A campaign disaster

Disaster may not be too strong a word for Rep. Katherine Harris’ Senate campaign.

Her makeup and formfitting clothes are mocked on national TV. Her flirty interview style embarrasses her campaign handlers. Staffers keep quitting in despair.

She’s been linked to a shady defense contractor, caught in fibs and scolded for telling voters that non-Christian politicians “legislate sin.”

Yet, on the strength of her name recognition, Harris is expected to win Florida’s GOP Senate nomination on Tuesday, to the chagrin of many Republicans.

“This campaign will go down in history as one of the most disastrous ever run in the United States,” declares Jim Dornan, who helped launch Harris’ bid as her campaign manager. He left three months later, unable to work with her.

“I don’t think anybody can envision any campaign being conducted in as poor a fashion as this one’s been conducted,” said Darryl Paulson, a University of South Florida political science professor.

Her campaign shrugs off such criticism.

“Our entire campaign team is looking forward, not backward,” said spokeswoman Jennifer Marks. “We’re energized and we’re excited.”

Republicans in Washington and Florida tried to recruit someone notable to enter the primary against Harris, from Florida House Speaker Allan Bense to former congressman and political talk show host Joe Scarborough.

Those efforts failed. So Harris is expected to walk away with the nomination against three political unknowns who got in the GOP primary on the last day of qualifying.

That would leave Republicans — who want to oust first-term Democratic Sen. Bill Nelson in November — to hope that Harris can rebuild a campaign that has been wobbly from day one.

She kicked off her campaign in August last year with rallies in Sarasota and Polk County, where an enthusiastic hometown crowd waved signs and cheered. Her speeches went off without a hitch. Then came a live national TV appearance on Fox News’ “Hannity & Colmes.”

That interview set the tone for the rest of the campaign.

Harris stood at an angle reminiscent of a beauty queen, with a smile to match. She repeatedly told hosts Sean Hannity and Alan Colmes that she was “excited” about the campaign, but she didn’t have much of substance to say. At times she appeared to be flirting with Hannity.

As her campaign manager at the time, Dornan said he was “mortified.”

“She doesn’t interview, she flirts. And it’s offensive to professional women and it’s embarrassing,” he said.

That appearance marked the return to late-night mockery of Harris, who was the butt of jokes about her makeup during the 2000 presidential recount, when, as Florida’s secretary of state she declared George W. Bush the winner. Despite the ribbing, she became a conservative hero, and that fame propelled her into a House seat in 2003.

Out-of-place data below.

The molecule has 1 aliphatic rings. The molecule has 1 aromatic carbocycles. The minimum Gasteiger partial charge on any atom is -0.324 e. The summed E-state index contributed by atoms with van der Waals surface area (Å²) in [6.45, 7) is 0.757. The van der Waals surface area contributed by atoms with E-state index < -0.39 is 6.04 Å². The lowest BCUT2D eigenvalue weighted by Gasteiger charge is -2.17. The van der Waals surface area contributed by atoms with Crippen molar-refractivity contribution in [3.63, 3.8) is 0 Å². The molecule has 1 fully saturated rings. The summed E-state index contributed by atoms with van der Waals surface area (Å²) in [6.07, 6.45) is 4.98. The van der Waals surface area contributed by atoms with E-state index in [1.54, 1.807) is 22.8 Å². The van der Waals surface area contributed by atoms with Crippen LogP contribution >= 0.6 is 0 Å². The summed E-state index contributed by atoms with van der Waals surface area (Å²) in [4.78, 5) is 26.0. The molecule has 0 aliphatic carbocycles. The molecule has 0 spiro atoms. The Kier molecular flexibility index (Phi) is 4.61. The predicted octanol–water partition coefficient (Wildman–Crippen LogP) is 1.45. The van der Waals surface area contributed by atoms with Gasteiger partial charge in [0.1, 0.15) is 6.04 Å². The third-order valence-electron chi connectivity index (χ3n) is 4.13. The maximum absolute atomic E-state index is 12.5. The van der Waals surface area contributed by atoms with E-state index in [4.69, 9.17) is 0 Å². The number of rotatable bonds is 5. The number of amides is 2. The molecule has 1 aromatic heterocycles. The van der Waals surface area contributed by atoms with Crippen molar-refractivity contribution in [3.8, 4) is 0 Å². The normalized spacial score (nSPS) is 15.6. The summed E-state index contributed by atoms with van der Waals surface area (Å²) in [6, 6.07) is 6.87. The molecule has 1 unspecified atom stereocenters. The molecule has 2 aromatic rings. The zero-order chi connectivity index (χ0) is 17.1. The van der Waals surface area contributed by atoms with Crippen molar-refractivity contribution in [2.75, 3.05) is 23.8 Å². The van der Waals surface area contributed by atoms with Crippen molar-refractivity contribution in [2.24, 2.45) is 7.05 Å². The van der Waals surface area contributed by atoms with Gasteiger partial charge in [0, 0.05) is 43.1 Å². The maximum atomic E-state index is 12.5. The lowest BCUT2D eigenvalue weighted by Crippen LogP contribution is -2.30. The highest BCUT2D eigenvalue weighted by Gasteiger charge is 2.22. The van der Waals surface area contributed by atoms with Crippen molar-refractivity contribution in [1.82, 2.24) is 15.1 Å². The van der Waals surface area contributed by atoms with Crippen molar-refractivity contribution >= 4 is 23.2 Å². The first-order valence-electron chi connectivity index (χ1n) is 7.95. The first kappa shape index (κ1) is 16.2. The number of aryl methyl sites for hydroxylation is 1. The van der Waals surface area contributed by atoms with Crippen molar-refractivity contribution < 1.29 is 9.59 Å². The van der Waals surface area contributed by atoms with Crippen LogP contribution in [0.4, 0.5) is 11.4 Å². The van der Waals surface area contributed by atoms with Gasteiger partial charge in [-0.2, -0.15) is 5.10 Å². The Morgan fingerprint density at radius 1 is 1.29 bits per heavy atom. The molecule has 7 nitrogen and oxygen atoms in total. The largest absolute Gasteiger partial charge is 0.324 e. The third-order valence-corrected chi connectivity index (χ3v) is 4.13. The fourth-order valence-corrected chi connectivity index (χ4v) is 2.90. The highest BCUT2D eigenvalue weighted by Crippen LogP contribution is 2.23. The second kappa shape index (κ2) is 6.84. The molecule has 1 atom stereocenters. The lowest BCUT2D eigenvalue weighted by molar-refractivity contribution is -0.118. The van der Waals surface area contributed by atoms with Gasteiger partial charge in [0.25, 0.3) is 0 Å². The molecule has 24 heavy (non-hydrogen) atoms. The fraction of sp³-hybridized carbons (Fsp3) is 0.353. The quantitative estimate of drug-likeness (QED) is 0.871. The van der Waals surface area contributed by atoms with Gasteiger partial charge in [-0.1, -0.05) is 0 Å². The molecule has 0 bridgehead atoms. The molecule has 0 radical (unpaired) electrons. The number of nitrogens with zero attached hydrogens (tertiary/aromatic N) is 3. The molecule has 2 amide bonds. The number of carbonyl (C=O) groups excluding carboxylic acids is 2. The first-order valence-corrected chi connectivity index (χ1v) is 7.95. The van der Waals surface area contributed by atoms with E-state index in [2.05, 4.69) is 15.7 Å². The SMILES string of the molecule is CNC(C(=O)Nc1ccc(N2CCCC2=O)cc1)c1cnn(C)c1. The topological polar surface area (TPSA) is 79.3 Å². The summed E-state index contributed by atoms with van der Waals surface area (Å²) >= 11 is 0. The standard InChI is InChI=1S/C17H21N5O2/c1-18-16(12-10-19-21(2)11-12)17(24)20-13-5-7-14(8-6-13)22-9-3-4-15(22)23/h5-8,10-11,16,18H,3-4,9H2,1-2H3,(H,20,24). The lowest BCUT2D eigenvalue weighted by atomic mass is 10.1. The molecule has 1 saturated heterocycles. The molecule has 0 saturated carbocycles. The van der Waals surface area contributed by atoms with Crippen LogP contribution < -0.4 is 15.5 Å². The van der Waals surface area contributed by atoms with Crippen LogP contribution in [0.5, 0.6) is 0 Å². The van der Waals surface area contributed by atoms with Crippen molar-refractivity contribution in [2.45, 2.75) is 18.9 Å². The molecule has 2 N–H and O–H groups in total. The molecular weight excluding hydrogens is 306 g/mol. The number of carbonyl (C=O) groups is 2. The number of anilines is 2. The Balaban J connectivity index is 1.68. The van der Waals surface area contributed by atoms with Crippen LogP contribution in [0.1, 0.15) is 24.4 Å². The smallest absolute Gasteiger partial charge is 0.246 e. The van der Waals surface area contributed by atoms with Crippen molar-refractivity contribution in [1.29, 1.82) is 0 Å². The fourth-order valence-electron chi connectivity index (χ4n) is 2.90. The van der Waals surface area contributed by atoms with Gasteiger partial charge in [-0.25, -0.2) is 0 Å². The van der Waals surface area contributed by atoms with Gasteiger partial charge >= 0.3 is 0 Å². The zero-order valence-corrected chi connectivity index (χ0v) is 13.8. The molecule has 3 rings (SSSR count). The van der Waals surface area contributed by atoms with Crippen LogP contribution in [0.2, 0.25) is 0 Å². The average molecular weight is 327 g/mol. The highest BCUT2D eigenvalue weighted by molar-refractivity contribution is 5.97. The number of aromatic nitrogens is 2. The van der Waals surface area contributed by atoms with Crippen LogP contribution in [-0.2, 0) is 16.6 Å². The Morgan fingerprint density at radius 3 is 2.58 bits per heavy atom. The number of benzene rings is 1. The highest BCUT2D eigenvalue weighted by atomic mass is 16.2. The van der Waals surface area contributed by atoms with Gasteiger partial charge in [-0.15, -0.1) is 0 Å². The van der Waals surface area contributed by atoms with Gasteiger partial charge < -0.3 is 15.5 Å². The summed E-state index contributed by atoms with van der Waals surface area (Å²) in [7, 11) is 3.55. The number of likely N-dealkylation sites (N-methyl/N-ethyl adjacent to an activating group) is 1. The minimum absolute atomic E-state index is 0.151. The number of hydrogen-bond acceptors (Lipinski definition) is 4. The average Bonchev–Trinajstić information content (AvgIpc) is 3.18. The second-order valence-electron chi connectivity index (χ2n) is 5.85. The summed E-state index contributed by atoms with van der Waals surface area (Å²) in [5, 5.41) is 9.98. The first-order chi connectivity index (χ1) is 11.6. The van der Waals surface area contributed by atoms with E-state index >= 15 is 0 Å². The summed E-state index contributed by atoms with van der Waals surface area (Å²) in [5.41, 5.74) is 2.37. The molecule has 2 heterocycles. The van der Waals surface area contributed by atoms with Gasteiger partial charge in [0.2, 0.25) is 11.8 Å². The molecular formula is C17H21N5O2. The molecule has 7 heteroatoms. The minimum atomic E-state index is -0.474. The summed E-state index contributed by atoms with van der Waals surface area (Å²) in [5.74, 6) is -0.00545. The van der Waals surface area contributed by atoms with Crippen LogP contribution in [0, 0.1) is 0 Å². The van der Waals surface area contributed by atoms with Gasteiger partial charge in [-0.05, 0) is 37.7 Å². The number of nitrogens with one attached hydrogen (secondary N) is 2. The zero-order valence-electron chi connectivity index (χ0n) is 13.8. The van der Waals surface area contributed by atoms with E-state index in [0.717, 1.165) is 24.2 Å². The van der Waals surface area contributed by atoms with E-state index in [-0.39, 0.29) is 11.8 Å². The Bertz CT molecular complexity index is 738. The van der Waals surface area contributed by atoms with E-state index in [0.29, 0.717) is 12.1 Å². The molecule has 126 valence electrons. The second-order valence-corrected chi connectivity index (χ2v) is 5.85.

She was again a running gag on late-night comedy shows, as well as political blogs such as Wonkette.

What followed were details of her relationship with Mitchell Wade, a defense contractor who pleaded guilty to bribing another congressman. Wade admitted giving Harris $32,000 in illegal campaign contributions. Harris also attended two lavish dinners with Wade, including one that cost $2,800.

Harris had sought a $10 million federal appropriation so Wade’s company, MZM Inc., could build a counterintelligence facility in her Sarasota district; the House rejected the proposal.

Her advisers told her to get out of the race, that she couldn’t win. Instead, she did another odd interview with Hannity to say she would spend $10 million of her own money to stay in.

Soon after, all her key staff left. They described a candidate who wouldn’t take advice, threw tantrums and bawled. The replacements she hired left after three months.

Her credibility came into question when none of nine promised elected officials showed up at a campaign event in an Orlando airport hanger. The crowd was also dismal, and she said a tree fell on the hanger where the event was originally scheduled and people must not have known where to go. But it turned out that story was made up.

She recently called separation of church and state “a lie,” and angered Jews and others by saying, “If you’re not electing Christians, then in essence you are going to legislate sin.”

Florida Republican Gov. Jeb Bush said Harris couldn’t win. Ditto Republican Party of Florida Chairman Carol Jean Jordan.

But Marks, Harris’ spokeswoman, says the candidate is being greeted by “a tremendous wave of support” as she travels the state, focusing on issues instead of the controversies. Campaigning on Monday in the heart of Miami’s Little Havana district, Harris spoke Spanish with the help of a press aide and drank cafe con leche.

Restaurateur Reinaldo Romo, who got a hug and a sticker from Harris, said, “She can always count on my vote. She’s very truthful, and she’s a very nice lady.”

There are some beyond Florida’s borders wishing her well, too.

“On a very personal level, I would be thrilled if she won election to the Senate,” said Alex Pareene, editor of the cheeky political Web site Wonkette. “It would make my job easier for the next six years. Mean-spirited or not, I am rooting for her all the way.”

Copyright © 2006 The Associated Press